“In light of national surveys showing that nearly 50% of adults with autism in their early 20s have never had a paid job,” Esposito said. “We’ve also prioritized the needs of teens across the spectrum by providing tools that can guide them through adult life milestones, from finding housing to identifying a career path and securing employment.”

Ways Parents Can Offer Support

There is a lot of change to prepare for, and the team at Springtide Child Development has tips for parents that can help make this transition a little smoother for both the children and the parents.

“Going back to school can be challenging for children with autism spectrum disorder for recognizable reasons,” says Dr. Michael J. Cameron, Springtide’s Chief Clinical Officer. “In principle, the start of the school year means a transition. And since every transition involves leaving one routine and entering another, the transition itself can be unsettling and unsettling.” dr. Cameron recommends the following:

1. Prepare your child. Preparation can be achieved by exposing a child to the new circumstances as much as possible under non-emotional circumstances (ie before the child is expected to be engaged). This may take the form of a) driving around the school and playground, b) walking around the school if permission can be obtained, and c) viewing materials (e.g. video of the school) and telling stories about the new school ( e.g. narrative instruction).

2. Prepare the teachers. Communication with educators is essential. Something as simple as creating a quick reference guide that describes the circumstances that make a child happy and engaged, and those that cause disruption and stress, can increase the chances of success for the educators, the child, and the family.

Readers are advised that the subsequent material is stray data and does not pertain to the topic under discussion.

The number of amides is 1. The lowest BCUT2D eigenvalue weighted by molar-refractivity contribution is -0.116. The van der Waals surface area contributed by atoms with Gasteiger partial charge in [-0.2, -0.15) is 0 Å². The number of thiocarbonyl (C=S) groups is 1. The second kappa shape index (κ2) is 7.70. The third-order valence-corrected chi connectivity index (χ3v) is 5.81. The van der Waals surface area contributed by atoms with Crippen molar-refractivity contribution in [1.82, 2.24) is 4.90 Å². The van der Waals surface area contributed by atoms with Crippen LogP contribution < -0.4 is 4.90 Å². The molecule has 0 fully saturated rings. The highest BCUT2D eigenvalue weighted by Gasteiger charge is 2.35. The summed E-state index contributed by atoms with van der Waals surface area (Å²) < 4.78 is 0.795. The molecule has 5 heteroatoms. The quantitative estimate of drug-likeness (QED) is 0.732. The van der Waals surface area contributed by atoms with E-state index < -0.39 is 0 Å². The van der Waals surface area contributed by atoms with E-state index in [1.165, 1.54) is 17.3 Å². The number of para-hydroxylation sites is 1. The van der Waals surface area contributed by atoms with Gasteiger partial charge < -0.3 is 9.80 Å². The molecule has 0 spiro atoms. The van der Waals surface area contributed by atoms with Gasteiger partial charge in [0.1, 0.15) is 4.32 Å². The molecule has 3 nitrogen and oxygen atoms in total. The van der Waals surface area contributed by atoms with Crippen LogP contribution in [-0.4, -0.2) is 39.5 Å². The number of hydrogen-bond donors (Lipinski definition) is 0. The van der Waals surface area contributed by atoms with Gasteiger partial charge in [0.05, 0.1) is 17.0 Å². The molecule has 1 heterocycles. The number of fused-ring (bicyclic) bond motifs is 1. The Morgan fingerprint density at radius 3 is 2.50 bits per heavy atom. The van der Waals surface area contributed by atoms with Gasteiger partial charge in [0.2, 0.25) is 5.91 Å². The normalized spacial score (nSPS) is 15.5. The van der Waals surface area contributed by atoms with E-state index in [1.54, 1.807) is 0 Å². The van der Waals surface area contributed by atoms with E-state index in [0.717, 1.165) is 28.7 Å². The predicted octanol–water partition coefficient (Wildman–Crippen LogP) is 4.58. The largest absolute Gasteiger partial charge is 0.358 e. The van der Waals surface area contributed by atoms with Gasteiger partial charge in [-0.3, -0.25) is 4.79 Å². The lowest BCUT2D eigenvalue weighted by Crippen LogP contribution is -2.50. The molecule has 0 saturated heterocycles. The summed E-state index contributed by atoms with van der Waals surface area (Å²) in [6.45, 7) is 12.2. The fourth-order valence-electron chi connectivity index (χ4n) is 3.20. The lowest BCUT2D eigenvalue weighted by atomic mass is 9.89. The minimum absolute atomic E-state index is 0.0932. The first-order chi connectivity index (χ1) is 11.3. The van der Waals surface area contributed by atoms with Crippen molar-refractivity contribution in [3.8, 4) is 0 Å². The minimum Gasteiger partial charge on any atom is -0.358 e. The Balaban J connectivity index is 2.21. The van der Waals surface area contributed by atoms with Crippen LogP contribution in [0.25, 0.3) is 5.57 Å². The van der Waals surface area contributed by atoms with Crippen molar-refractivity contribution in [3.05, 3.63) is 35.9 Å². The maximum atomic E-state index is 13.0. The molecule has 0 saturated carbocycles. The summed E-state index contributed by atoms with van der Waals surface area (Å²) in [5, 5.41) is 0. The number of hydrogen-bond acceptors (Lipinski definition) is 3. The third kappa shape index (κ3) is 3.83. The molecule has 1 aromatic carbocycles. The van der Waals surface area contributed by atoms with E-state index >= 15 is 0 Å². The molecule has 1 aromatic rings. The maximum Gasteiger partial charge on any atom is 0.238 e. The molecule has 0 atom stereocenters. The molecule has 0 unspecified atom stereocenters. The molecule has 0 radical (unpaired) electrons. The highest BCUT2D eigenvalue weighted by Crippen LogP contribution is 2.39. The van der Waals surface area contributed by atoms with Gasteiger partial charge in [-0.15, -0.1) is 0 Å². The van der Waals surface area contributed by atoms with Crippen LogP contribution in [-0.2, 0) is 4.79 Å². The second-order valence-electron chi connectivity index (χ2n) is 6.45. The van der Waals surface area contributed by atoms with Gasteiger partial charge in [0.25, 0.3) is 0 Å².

3. Bring the child into new circumstances. Sometimes partial participation can be the best direction. In other words, give a child the opportunity to “taste” the new circumstances and put them into a new routine by initially allowing partial participation. The child’s schedule can be adjusted gradually as he experiences success.

4. Read books together. Check out books where the main character enters their first day of school to tell them what to expect and how others in their situation might feel. Some of Springtide’s favorites are:

  • First day jitters by Julie Danneberg
  • Clifford goes to kindergarten by Norman Bridwell
  • Countdown to Kindergarten by Alison McGhee
  • Kindergarten, here I come! by DJ Steinberg
  • The kissing hand by Audrey Penn

“Parents can also help their autistic child in the classroom by providing them with tools and encouraging positive behavior at home,” Esposito added. “The goal is to have kids translate those skills from home into other environments, such as school and hopefully, in some cases, the workplace.”

Preparing neurodiverse children for the future

To support parents and teens navigating the transition to adulthood in their final years of school, Autism Speaks families has a Transition Tool Kit, which provides young adults with guidance on everything from self-help skills and legal issues to housing and employment, and a Toolkit with job search recommendations, financing options, staffing agencies and other helpful tools for finding, getting and keeping a job with specific action steps.

“We also continue to work with employers, such as The Georgia Nutrition School Association, as part of the Workplace Inclusion Now (WIN) program,” Esposito says. “The goal is to encourage the adoption of inclusive hiring practices and procedures and hiring and onboarding processes that equip people with autism with the resources and skills needed for leadership opportunities.”